The local Petco was as busy as any other store today filled with last minute shoppers buying for the furry members of their family. Amid the hustle and bustle cat owners were getting special treats, cozy cat beds, creative scratching pads, multi-level cat trees and a wide variety of cat toys.
Cat owners love their felines and want them to feel special and a part of the celebration of the holidays. And cats throughout San Diego will be purring hard tonight with visions of all of these wonderful presents in their heads.
This is all well and good, but what your cat really needs most from you during the holiday season is common sense to keep them safe and healthy.
Take care with seasonal plants and decorations
Plants like Poinsettias, mistletoe and holly are poisonous to your cat. If you must use them for your décor, make sure they cannot be reached by an inquisitive cat.
The Christmas tree and its decorations have great attraction for many cats. Make sure the tree is safely anchored and cannot be knocked over by a tree-climbing cat. Avoid using tinsel and glittery ribbon – cats can and will chew on them. But a nibble can lead to a swallow, which can lead to severe vomiting and dehydration and in extreme cases, an obstructed digestive tract possibly requiring surgery.
Fragile ornaments made of glass and aluminum can also be hazardous. Cats can bat at these causing them to break into pieces with sharp edges that may lacerate your cat’s mouth, throat and intestines in addition to creating a choking hazard.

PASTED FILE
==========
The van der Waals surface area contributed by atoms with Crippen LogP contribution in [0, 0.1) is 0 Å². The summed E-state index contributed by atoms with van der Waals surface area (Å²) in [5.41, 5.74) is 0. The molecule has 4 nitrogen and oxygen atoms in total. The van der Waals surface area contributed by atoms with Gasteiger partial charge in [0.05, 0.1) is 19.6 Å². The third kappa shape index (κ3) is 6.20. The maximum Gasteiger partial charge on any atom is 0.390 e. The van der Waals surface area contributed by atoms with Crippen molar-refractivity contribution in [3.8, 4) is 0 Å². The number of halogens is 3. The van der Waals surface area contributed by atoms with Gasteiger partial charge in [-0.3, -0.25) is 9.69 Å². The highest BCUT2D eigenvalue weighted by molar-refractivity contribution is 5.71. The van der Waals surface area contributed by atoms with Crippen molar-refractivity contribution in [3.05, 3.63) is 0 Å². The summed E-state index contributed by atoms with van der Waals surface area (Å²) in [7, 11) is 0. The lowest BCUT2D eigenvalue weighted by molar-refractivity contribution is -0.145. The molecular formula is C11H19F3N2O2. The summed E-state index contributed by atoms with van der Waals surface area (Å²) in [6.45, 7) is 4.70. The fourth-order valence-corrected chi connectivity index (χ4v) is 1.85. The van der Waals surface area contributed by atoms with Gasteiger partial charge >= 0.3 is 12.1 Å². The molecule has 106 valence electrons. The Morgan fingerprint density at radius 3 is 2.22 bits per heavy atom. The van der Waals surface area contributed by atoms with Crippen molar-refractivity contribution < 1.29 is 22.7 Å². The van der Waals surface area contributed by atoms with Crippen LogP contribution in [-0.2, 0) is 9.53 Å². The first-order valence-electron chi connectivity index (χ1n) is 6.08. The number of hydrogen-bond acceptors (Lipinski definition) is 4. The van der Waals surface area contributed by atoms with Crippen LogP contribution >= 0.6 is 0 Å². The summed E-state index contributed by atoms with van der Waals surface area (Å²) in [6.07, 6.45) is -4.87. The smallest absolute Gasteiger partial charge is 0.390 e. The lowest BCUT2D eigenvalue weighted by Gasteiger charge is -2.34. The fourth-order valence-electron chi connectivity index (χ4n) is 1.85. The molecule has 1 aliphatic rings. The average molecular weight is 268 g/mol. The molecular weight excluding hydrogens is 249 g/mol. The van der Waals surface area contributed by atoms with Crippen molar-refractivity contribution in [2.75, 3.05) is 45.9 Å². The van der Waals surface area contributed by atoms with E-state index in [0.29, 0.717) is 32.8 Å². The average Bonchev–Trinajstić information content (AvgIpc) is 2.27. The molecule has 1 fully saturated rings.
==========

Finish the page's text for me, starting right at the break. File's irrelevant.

Use electric candles or live candles in an enclosed candle holder. Fur can be easily ignited when brushed against an open flame. And a curious cat could knock a candle over creating a fire hazard and leaving a trail of hot wax that will easily burn the pads of their paws and more.
Plan a cat-safe holiday gathering
It is a festive and joyful time to share with family and friends and you may even have a cat that is social enough to want to greet your guests. However, it is up to use to use common sense to give your cat the safe place it needs to escape guest they do not want to interact with and to stay safely inside your home.
Give your pet his own quiet space to retreat to—complete with fresh water and a place to snuggle. Shyer cats might want to hide out under a piece of furniture, in their carrying case or in a separate room away from the hubbub. If you have a room where the cat can be isolated, make sure you put a sign on the door letting guests know that there is a cat inside and to keep the door shut.
Guests who are not used to living with indoor cats may accidently let a cat escape through a front or patio door. Don’t be shy about posting signs at doors to the outside letting your guests know to make sure they do not let the cat outside.
Being aware and making your guests aware and using common sense will go a long way in keeping your cat safe and healthy during the holidays.